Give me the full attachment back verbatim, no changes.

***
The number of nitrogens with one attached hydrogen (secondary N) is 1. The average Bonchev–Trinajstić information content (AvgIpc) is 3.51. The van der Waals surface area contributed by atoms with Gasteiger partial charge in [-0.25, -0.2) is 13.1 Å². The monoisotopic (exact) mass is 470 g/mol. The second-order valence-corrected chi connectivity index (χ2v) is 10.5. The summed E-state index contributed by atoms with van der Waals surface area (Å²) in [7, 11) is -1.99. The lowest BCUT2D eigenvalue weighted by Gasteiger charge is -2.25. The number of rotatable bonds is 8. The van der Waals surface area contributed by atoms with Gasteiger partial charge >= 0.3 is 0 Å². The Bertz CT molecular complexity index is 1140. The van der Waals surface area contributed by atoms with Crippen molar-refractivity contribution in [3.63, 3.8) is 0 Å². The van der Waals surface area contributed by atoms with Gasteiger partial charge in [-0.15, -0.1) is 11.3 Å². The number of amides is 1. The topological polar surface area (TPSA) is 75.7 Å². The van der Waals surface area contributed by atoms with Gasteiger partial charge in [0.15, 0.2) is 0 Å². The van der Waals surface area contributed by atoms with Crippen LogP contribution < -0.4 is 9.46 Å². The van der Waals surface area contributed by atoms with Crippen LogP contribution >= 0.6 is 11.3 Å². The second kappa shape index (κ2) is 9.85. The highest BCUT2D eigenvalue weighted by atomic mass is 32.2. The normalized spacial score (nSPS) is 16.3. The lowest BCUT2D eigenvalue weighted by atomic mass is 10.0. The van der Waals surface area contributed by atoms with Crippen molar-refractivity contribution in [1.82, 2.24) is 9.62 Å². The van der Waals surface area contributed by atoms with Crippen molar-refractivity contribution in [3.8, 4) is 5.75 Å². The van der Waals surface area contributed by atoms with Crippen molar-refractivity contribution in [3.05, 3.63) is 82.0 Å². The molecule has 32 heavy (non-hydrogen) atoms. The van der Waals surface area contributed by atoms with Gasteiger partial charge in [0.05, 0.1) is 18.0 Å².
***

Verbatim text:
The number of nitrogens with one attached hydrogen (secondary N) is 1. The average Bonchev–Trinajstić information content (AvgIpc) is 3.51. The van der Waals surface area contributed by atoms with Gasteiger partial charge in [-0.25, -0.2) is 13.1 Å². The monoisotopic (exact) mass is 470 g/mol. The second-order valence-corrected chi connectivity index (χ2v) is 10.5. The summed E-state index contributed by atoms with van der Waals surface area (Å²) in [7, 11) is -1.99. The lowest BCUT2D eigenvalue weighted by Gasteiger charge is -2.25. The number of rotatable bonds is 8. The van der Waals surface area contributed by atoms with Gasteiger partial charge >= 0.3 is 0 Å². The Bertz CT molecular complexity index is 1140. The van der Waals surface area contributed by atoms with Crippen molar-refractivity contribution in [3.63, 3.8) is 0 Å². The van der Waals surface area contributed by atoms with Gasteiger partial charge in [-0.15, -0.1) is 11.3 Å². The number of amides is 1. The topological polar surface area (TPSA) is 75.7 Å². The van der Waals surface area contributed by atoms with Gasteiger partial charge in [0.15, 0.2) is 0 Å². The van der Waals surface area contributed by atoms with Crippen LogP contribution < -0.4 is 9.46 Å². The van der Waals surface area contributed by atoms with Crippen LogP contribution >= 0.6 is 11.3 Å². The second kappa shape index (κ2) is 9.85. The highest BCUT2D eigenvalue weighted by atomic mass is 32.2. The normalized spacial score (nSPS) is 16.3. The lowest BCUT2D eigenvalue weighted by atomic mass is 10.0. The van der Waals surface area contributed by atoms with Crippen molar-refractivity contribution in [1.82, 2.24) is 9.62 Å². The van der Waals surface area contributed by atoms with Crippen molar-refractivity contribution in [3.8, 4) is 5.75 Å². The van der Waals surface area contributed by atoms with Crippen molar-refractivity contribution in [3.05, 3.63) is 82.0 Å². The molecule has 32 heavy (non-hydrogen) atoms. The van der Waals surface area contributed by atoms with Gasteiger partial charge in [0.05, 0.1) is 18.0 Å².